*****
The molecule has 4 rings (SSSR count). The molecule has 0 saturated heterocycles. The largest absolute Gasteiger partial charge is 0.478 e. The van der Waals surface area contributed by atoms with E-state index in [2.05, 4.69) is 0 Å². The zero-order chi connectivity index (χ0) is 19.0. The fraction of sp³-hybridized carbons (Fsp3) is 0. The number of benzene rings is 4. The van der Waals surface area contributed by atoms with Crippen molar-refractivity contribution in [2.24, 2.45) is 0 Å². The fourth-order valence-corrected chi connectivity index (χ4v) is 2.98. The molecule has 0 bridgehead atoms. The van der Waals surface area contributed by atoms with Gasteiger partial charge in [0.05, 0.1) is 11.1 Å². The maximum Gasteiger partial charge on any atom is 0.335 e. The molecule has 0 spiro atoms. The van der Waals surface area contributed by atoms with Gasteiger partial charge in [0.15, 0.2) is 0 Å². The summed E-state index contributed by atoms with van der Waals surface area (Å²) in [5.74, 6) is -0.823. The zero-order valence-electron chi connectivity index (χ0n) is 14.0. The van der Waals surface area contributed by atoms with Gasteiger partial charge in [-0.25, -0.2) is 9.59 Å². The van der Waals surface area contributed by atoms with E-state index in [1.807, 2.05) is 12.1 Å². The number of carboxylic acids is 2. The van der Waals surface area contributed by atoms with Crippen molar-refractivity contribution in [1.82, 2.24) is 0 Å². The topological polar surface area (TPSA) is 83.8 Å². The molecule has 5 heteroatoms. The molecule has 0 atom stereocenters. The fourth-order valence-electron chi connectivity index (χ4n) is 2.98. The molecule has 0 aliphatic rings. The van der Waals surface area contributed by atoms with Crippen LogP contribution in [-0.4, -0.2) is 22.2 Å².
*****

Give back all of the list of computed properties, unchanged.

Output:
The molecule has 4 rings (SSSR count). The molecule has 0 saturated heterocycles. The largest absolute Gasteiger partial charge is 0.478 e. The van der Waals surface area contributed by atoms with E-state index in [2.05, 4.69) is 0 Å². The zero-order chi connectivity index (χ0) is 19.0. The fraction of sp³-hybridized carbons (Fsp3) is 0. The number of benzene rings is 4. The van der Waals surface area contributed by atoms with Crippen molar-refractivity contribution in [2.24, 2.45) is 0 Å². The fourth-order valence-corrected chi connectivity index (χ4v) is 2.98. The molecule has 0 bridgehead atoms. The van der Waals surface area contributed by atoms with Gasteiger partial charge in [0.05, 0.1) is 11.1 Å². The maximum Gasteiger partial charge on any atom is 0.335 e. The molecule has 0 spiro atoms. The van der Waals surface area contributed by atoms with Gasteiger partial charge in [0.15, 0.2) is 0 Å². The summed E-state index contributed by atoms with van der Waals surface area (Å²) in [5.74, 6) is -0.823. The zero-order valence-electron chi connectivity index (χ0n) is 14.0. The van der Waals surface area contributed by atoms with Gasteiger partial charge in [-0.25, -0.2) is 9.59 Å². The van der Waals surface area contributed by atoms with E-state index in [1.807, 2.05) is 12.1 Å². The number of carboxylic acids is 2. The van der Waals surface area contributed by atoms with Crippen molar-refractivity contribution in [1.82, 2.24) is 0 Å². The topological polar surface area (TPSA) is 83.8 Å². The molecule has 5 heteroatoms. The molecule has 0 atom stereocenters. The fourth-order valence-electron chi connectivity index (χ4n) is 2.98. The molecule has 0 aliphatic rings. The van der Waals surface area contributed by atoms with Crippen LogP contribution in [-0.4, -0.2) is 22.2 Å².